Thursday, January 27, 2011

Guilty unless proven otherwise

Who among us hasn't commented about the "black-robed prosecutor" sitting on the bench or about having to try a case against two prosecutors - the one at the table and the one at the bench?

On numerous occasions I've sat in the courtroom while the jury was out of the room and listened as the judge advised a young prosecutor how to get a specific piece of evidence admitted or how to lay the proper predicate.  One judge even told a prosecutor while the jury was out to offer our client five days on a second DWI because, as the judge said, the conviction mattered, not the time.
Critics say the judicial system in the Khodorkovsky case worked just the way Prime Minister Vladimir Putin wanted it to. Days before Khodorkovsky's new conviction, Putin said on television that "a thief belongs in jail." It was almost as if he gave the judge a signal, instructing him on what to do.
According to a piece on NPR's Morning Edition, we're not the only ones playing against a loaded deck.

It seems that one is not presumed innocent unless proven guilty in the Russian Federation -- one is merely waiting to see how bad the sentence will be.
[J]udges seem to behave like they are an extension of law enforcement. Prosecutors file charges, and it's a judge's job to convict rather than interfere.
Wander in and out of enough courtrooms at the Harris County Criminal (In)justice Center and you may very well walk away with the same impression. During the recent election it was hard to tell whether some of the judicial candidates were running for the bench or for county sheriff.
One former judge, Alexander Melikov, told NPR that the judges are not bad people. It's just that many have a "mindset that a court is a law enforcement body; it is not an institution there to protect citizens." When he tried to work outside the system around 2003 and '04, his superiors complained that his decisions were too lenient — and he was fired.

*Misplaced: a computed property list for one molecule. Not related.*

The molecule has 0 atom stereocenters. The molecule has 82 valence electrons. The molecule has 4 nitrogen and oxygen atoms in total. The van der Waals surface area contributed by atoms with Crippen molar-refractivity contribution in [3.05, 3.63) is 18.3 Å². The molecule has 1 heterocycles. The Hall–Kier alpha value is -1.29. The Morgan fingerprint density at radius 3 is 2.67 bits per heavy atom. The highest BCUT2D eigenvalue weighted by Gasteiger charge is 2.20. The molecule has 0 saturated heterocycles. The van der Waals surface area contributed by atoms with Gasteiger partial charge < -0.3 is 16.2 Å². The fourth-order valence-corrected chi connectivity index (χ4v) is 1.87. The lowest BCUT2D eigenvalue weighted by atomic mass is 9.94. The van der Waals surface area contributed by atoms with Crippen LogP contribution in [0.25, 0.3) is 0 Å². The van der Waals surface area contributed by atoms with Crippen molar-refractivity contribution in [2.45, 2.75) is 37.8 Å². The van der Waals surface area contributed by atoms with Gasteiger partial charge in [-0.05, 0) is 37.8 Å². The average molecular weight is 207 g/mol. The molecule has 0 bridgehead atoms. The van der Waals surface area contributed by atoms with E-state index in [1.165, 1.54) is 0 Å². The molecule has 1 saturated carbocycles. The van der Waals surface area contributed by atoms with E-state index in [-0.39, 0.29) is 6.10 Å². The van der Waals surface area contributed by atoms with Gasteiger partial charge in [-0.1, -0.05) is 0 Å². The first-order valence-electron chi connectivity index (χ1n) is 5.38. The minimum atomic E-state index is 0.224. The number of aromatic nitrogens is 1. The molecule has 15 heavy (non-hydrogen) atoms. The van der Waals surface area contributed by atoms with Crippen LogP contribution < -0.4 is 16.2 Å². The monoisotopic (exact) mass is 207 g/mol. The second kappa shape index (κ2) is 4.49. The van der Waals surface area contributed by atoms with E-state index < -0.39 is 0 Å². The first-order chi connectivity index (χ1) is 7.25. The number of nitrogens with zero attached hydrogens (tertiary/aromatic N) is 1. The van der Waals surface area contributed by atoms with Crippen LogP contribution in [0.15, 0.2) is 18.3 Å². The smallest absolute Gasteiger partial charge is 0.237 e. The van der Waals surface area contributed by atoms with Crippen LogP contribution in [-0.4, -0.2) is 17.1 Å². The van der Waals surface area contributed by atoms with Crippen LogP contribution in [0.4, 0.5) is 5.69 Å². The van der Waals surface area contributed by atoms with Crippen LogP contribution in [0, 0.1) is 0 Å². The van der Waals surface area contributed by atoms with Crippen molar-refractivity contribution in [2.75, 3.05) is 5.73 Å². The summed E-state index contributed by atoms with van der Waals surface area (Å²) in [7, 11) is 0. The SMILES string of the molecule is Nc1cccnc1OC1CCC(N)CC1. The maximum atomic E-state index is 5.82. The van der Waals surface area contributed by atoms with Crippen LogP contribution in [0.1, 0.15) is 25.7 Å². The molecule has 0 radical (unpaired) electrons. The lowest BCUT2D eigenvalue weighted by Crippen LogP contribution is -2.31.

It may attract votes to run on a platform of being tough on crime, but it's highly improper and might even be (gasp) unethical. A judge's sole role on the bench is to act as am impartial arbiter. His job is to listen to the arguments of counsel when deciding upon the merits of a motion or determining whether objections should be overruled or sustained.

And, should a defendant come before the bench for sentencing - either on a plea without a recommendation or as the result of a conviction, the judge is obligated to consider the entire range of punishment for that offense -- including probation.

I've asked the question before, and I'll ask it again, when a judge's campaign material says he's "tough," what does that mean? Is he going to hold the state to its burden of proof? Is he going to lend a critical eye to allegations that the police violated a defendant's constitutional rights? Or is he going to act as the second prosecutor in the courtroom?

That's what they do in Russia.

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